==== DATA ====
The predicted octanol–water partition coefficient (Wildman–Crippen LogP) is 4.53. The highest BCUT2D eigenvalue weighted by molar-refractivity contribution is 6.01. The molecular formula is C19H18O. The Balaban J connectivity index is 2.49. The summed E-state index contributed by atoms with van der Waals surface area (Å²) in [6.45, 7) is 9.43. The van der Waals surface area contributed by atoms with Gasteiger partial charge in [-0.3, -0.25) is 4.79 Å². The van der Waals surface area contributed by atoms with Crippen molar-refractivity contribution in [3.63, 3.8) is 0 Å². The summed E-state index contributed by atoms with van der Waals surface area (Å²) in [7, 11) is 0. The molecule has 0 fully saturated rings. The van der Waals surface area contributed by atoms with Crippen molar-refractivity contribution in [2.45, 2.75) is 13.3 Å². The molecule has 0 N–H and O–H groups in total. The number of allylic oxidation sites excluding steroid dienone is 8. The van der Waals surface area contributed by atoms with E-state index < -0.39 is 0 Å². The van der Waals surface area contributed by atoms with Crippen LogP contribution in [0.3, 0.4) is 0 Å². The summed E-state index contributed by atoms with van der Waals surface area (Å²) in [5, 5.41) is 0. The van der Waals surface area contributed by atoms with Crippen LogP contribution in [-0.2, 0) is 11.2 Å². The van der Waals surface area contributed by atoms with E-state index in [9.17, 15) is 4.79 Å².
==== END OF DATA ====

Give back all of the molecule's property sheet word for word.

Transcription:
The predicted octanol–water partition coefficient (Wildman–Crippen LogP) is 4.53. The highest BCUT2D eigenvalue weighted by molar-refractivity contribution is 6.01. The molecular formula is C19H18O. The Balaban J connectivity index is 2.49. The summed E-state index contributed by atoms with van der Waals surface area (Å²) in [6.45, 7) is 9.43. The van der Waals surface area contributed by atoms with Gasteiger partial charge in [-0.3, -0.25) is 4.79 Å². The van der Waals surface area contributed by atoms with Crippen molar-refractivity contribution in [3.63, 3.8) is 0 Å². The summed E-state index contributed by atoms with van der Waals surface area (Å²) in [7, 11) is 0. The molecule has 0 fully saturated rings. The van der Waals surface area contributed by atoms with Crippen molar-refractivity contribution in [2.45, 2.75) is 13.3 Å². The molecule has 0 N–H and O–H groups in total. The number of allylic oxidation sites excluding steroid dienone is 8. The van der Waals surface area contributed by atoms with E-state index < -0.39 is 0 Å². The van der Waals surface area contributed by atoms with Crippen LogP contribution in [0.3, 0.4) is 0 Å². The summed E-state index contributed by atoms with van der Waals surface area (Å²) in [5, 5.41) is 0. The van der Waals surface area contributed by atoms with Crippen LogP contribution in [-0.2, 0) is 11.2 Å². The van der Waals surface area contributed by atoms with E-state index in [9.17, 15) is 4.79 Å².